The movie fictionalized much of Eric M. O'Neill's story. Among the changes made for the film: The real O'Neill knew going in that Robert Hanssen was the subject of a counterintelligence investigation. There was no cover story about sexual perversions, and no dramatic meeting where O'Neill learned the truth. There was no extensive contact outside the office between O'Neill and Hanssen as shown in the film (e.g. O'Neills visiting the Hanssens, Hanssens dropping by O'Neill's apartment); however, Hanssen did take O'Neill to church. The scene where Hanssen takes O'Neill out into the woods and drunkenly fires his pistol is fictional. Unlike in the movie, O'Neill never saw Hanssen after the arrest. While O'Neill did obtain Hanssen's PDA, he took it to FBI techs to download rather than downloading it himself.
In the hallway, we constantly see a poster with names and pictures of spies that have been caught, as well as short narratives of what their crimes were and how much time they're serving. These posters really exist in secure government facilities, and prominently displayed on all of them, since the events of this movie took place, is a photo of Robert Hanssen.
Robert Hanssen tells Eric O'Neill, "if I ever catch you in my office again, you're gonna be pissin' purple for a week." The real Robert Hanssen's undoing was a George S. Patton quote about "the purple-pissin' Japanese", a quote which Hanssen was fond of repeating. The FBI had paid a Russian agent $7 million for the KGB's file on the American mole - known to the KGB at the time only as Ramon Garcia. The file included a note of the mole about "purple-pissing Japanese" and Robert Hanssen became the prime suspect in the investigation. The FBI arrested Hanssen three months after receiving the file. The film concerns the last two months of the investigation.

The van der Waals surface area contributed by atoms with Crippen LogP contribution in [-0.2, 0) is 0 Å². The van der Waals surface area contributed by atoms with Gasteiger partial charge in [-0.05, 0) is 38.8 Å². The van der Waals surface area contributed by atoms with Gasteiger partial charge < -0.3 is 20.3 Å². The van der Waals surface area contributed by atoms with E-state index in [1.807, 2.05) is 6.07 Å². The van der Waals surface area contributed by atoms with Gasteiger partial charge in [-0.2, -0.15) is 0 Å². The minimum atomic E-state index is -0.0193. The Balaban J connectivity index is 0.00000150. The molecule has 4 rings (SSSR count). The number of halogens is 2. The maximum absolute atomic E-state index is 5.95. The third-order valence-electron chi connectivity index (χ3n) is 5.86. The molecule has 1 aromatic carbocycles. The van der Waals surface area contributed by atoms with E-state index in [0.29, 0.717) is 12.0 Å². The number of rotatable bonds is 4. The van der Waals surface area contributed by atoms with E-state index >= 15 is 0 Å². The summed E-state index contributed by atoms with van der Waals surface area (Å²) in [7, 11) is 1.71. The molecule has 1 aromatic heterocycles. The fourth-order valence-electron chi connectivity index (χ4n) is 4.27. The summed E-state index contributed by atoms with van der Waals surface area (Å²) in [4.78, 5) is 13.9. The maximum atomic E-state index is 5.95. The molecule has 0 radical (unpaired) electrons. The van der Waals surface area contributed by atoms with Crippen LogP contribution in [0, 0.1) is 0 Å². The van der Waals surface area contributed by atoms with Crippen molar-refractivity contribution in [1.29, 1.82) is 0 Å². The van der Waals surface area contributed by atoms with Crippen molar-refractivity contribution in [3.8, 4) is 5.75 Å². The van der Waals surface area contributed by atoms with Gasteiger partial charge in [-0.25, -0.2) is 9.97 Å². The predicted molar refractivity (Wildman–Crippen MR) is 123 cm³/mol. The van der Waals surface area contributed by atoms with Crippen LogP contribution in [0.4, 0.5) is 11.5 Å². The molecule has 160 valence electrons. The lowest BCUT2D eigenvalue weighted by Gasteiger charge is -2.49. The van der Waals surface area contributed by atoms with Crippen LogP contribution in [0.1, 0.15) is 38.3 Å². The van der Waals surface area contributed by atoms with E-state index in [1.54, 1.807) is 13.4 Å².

In the film, Robert Hanssen has surreptitiously videotaped himself having sex with his wife and instructed Eric M. O'Neill to mail the tape to his friend James Hofsteller in Germany. Actually, Hanssen set up a closed-circuit camera and monitor (using equipment belonging to the FBI) so his friend, whose name is actually Jack Hoschouer, could watch during his visits to the Hanssens.
The true real life story of this film, as learned by the general public, began only months before September 11, 2001. On February 18 of that year, as the result of an ongoing investigation by a committed team of more than five hundred men and women in the FBI, Special Agent Robert Hanssen was arrested and charged with committing espionage.
One interior scene depicted Eric M. O'Neill (Ryan Phillippe)'s first day at Headquarters of the Federal Bureau of Investigation(FBI), his first day working with Robert Hanssen (Chris Cooper) and his first day reporting to Room 9930. "You can't duplicate the FBI Building, said director Billy Ray. "It's so unique in terms of architecture. It goes up seven floors on one side and eleven floors on the other. It's built by design to get people lost. And Eric did get lost on his first day, which we are documenting in the film."
Once out of the Federal Bureau of Investigation (FBI), Eric M. O'Neill recounted his experience of working with Robert Hanssen - and the unique relationship that developed between them - to his brother, David, who convinced him that the story would make a fascinating film. O'Neill sought and was granted approval by the FBI to move forward with the idea.
To assist the filmmakers in accurate recreation of the 2001 arrest of Robert Hanssen, the Federal Bureau of Investigation(FBI) gave the production an edited tape of the event so they could match it down to the last detail.
Eric O'Neill [Eric M. O'Neill], who is played in the film by Ryan Phillippe, was a 26-year-old special surveillance operative who, only three months earlier, had been recruited by the team to work as an assistant to Robert Hanssen, who is played in the film by Chris Cooper. The operatives planted O'Neill in the hopes that he could gain Hanssen's trust, further drawing the suspected mole out of cover. After the arrest, O'Neill was reassigned to his original position; shortly thereafter, he left the Federal Bureau of Investigation (FBI) to concentrate on his law studies.
Of his decision to do this picture, writer/director Billy Ray reflected: "I tend to be attracted to stories that are about deception. Or maybe I'm just attracted to characters that have that split down the middle - who are able to compartmentalize, to live one kind of life on the outside, and a very different interior life. It makes for more interesting stories. Ray continued: "Hanssen was a man of startling contradictions who did an unimaginable amount of damage to his country. He successfully spied on behalf of the Soviets and Russians for twenty-two years before being caught, so clearly he was an intelligent individual. But at the end of the day, he is an evil man and a traitor to his country."